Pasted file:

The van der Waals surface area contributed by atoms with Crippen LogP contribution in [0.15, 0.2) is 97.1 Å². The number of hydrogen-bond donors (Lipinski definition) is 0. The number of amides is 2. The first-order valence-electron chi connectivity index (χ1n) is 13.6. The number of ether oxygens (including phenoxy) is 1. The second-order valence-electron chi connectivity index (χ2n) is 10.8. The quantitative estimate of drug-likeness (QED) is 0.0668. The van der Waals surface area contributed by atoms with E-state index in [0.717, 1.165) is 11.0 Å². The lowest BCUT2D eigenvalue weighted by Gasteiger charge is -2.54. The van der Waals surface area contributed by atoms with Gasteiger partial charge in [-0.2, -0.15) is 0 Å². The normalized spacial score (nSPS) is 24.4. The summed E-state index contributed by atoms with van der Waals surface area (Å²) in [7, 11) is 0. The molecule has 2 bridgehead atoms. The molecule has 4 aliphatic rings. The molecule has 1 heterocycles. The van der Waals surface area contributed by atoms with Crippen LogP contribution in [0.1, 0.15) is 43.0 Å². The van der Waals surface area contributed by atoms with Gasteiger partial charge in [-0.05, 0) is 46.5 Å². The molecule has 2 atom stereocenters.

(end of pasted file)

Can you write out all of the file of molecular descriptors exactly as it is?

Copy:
The van der Waals surface area contributed by atoms with Crippen LogP contribution in [0.15, 0.2) is 97.1 Å². The number of hydrogen-bond donors (Lipinski definition) is 0. The number of amides is 2. The first-order valence-electron chi connectivity index (χ1n) is 13.6. The number of ether oxygens (including phenoxy) is 1. The second-order valence-electron chi connectivity index (χ2n) is 10.8. The quantitative estimate of drug-likeness (QED) is 0.0668. The van der Waals surface area contributed by atoms with E-state index in [0.717, 1.165) is 11.0 Å². The lowest BCUT2D eigenvalue weighted by Gasteiger charge is -2.54. The van der Waals surface area contributed by atoms with Gasteiger partial charge in [-0.2, -0.15) is 0 Å². The normalized spacial score (nSPS) is 24.4. The summed E-state index contributed by atoms with van der Waals surface area (Å²) in [7, 11) is 0. The molecule has 2 bridgehead atoms. The molecule has 4 aliphatic rings. The molecule has 1 heterocycles. The van der Waals surface area contributed by atoms with Crippen LogP contribution in [0.1, 0.15) is 43.0 Å². The van der Waals surface area contributed by atoms with Gasteiger partial charge in [-0.05, 0) is 46.5 Å². The molecule has 2 atom stereocenters.